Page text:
Conservation evidence from climate-related stressors in the deep-time marine fossil record.Philos Trans R Soc Lond B Biol Sci. 2019 12 23; 374(1788):20190223.PT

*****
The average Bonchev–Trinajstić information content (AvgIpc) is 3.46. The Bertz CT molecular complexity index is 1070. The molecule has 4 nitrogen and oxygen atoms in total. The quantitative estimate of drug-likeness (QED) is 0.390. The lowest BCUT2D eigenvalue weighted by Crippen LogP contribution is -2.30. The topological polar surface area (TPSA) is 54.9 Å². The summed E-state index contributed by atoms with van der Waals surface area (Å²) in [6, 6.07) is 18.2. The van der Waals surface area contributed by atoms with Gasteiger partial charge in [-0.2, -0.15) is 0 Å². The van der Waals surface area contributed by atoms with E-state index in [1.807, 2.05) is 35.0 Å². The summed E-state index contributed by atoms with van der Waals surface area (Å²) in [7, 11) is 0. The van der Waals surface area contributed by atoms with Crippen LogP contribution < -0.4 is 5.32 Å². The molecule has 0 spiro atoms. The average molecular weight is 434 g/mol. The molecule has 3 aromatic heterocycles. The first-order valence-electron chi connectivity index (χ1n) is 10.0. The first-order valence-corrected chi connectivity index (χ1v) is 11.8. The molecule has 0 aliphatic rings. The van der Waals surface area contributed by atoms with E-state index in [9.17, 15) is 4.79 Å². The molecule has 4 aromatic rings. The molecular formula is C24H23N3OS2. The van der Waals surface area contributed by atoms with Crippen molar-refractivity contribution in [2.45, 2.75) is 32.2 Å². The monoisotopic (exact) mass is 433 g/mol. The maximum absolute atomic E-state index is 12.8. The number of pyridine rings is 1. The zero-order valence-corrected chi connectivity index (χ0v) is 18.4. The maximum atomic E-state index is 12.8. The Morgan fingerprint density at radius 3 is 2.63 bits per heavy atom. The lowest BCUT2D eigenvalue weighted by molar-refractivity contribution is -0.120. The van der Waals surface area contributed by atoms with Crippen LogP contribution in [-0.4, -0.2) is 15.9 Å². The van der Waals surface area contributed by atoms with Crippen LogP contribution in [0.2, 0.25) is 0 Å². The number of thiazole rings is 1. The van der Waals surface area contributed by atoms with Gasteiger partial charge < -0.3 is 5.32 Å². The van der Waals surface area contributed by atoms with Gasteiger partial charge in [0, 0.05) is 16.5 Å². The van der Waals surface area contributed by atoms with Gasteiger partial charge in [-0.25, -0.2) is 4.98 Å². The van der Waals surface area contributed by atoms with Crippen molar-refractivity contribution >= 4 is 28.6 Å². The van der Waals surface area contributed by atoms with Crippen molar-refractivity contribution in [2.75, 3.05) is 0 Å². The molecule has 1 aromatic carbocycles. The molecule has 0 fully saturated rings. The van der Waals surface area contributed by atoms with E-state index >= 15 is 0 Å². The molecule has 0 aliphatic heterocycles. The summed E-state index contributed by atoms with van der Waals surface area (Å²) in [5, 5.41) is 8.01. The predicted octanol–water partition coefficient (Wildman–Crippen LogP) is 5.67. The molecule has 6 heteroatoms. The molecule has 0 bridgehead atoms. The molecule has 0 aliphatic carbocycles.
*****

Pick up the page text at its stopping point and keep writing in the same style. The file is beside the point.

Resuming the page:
Conservation of marine species requires the ability to predict the effects of climate-related stressors in an uncertain future. Experiments and observations in modern settings provide crucial information, but lack temporal scale and cannot anticipate emergent effects during ongoing global change. By contrast, the deep-time fossil record contains the long-term perspective at multiple global change events that can be used, at a broad scale, to test hypothesized effects of climate-related stressors. For example, geologically rapid carbon cycle disruption has often caused crises in reef ecosystems, and selective extinctions support the hypothesis that greater activity levels promote survival. Geographical patterns of extinction and extirpation were more variable than predicted from modern physiology, with tropical and temperate extinction peaks observed at different ancient events. Like any data source, the deep-time record has limitations but also provides opportunities that complement the limitations of modern and historical data. In particular, the deep-time record is the best source of information on actual outcomes of climate-related stressors in natural settings and over evolutionary timescales. Closer integration of modern and deep-time evidence can expand the types of hypotheses testable with the fossil record, yielding better predictions of extinction risk as climate-related stressors continue to intensify in future oceans. This article is part of a discussion meeting issue 'The past is a foreign country: how much can the fossil record actually inform conservation?'